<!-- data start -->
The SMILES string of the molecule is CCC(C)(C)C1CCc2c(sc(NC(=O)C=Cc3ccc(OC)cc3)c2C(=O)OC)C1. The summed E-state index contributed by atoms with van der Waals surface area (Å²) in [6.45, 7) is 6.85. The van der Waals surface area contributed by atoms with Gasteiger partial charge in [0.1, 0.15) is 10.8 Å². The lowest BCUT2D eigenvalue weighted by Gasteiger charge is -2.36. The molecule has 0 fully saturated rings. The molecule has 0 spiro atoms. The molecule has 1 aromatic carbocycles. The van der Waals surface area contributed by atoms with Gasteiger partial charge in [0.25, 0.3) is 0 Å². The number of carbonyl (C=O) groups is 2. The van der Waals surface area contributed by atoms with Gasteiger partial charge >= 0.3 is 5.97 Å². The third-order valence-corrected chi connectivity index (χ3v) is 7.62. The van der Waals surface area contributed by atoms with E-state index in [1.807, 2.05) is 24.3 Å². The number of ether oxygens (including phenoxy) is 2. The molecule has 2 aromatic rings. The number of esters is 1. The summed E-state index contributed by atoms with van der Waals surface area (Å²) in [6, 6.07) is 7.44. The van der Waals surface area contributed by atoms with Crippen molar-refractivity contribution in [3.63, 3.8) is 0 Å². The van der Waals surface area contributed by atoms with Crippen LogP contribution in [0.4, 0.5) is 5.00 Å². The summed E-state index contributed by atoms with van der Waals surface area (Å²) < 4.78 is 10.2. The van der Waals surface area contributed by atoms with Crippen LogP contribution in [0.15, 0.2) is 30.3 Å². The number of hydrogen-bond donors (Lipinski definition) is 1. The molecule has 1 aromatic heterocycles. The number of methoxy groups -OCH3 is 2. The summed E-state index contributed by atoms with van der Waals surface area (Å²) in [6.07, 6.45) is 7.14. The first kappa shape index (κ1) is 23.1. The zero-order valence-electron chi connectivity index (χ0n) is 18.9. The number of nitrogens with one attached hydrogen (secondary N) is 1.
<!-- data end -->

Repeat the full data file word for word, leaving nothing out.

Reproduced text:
The SMILES string of the molecule is CCC(C)(C)C1CCc2c(sc(NC(=O)C=Cc3ccc(OC)cc3)c2C(=O)OC)C1. The summed E-state index contributed by atoms with van der Waals surface area (Å²) in [6.45, 7) is 6.85. The van der Waals surface area contributed by atoms with Gasteiger partial charge in [0.1, 0.15) is 10.8 Å². The lowest BCUT2D eigenvalue weighted by Gasteiger charge is -2.36. The molecule has 0 fully saturated rings. The molecule has 0 spiro atoms. The molecule has 1 aromatic carbocycles. The van der Waals surface area contributed by atoms with Gasteiger partial charge in [0.25, 0.3) is 0 Å². The number of carbonyl (C=O) groups is 2. The van der Waals surface area contributed by atoms with Gasteiger partial charge >= 0.3 is 5.97 Å². The third-order valence-corrected chi connectivity index (χ3v) is 7.62. The van der Waals surface area contributed by atoms with E-state index in [1.807, 2.05) is 24.3 Å². The number of ether oxygens (including phenoxy) is 2. The molecule has 2 aromatic rings. The number of esters is 1. The summed E-state index contributed by atoms with van der Waals surface area (Å²) in [6, 6.07) is 7.44. The van der Waals surface area contributed by atoms with Crippen molar-refractivity contribution in [3.63, 3.8) is 0 Å². The van der Waals surface area contributed by atoms with Crippen LogP contribution in [0.4, 0.5) is 5.00 Å². The summed E-state index contributed by atoms with van der Waals surface area (Å²) < 4.78 is 10.2. The van der Waals surface area contributed by atoms with Crippen LogP contribution in [0.15, 0.2) is 30.3 Å². The number of hydrogen-bond donors (Lipinski definition) is 1. The molecule has 1 aromatic heterocycles. The number of methoxy groups -OCH3 is 2. The summed E-state index contributed by atoms with van der Waals surface area (Å²) in [6.07, 6.45) is 7.14. The first kappa shape index (κ1) is 23.1. The zero-order valence-electron chi connectivity index (χ0n) is 18.9. The number of nitrogens with one attached hydrogen (secondary N) is 1.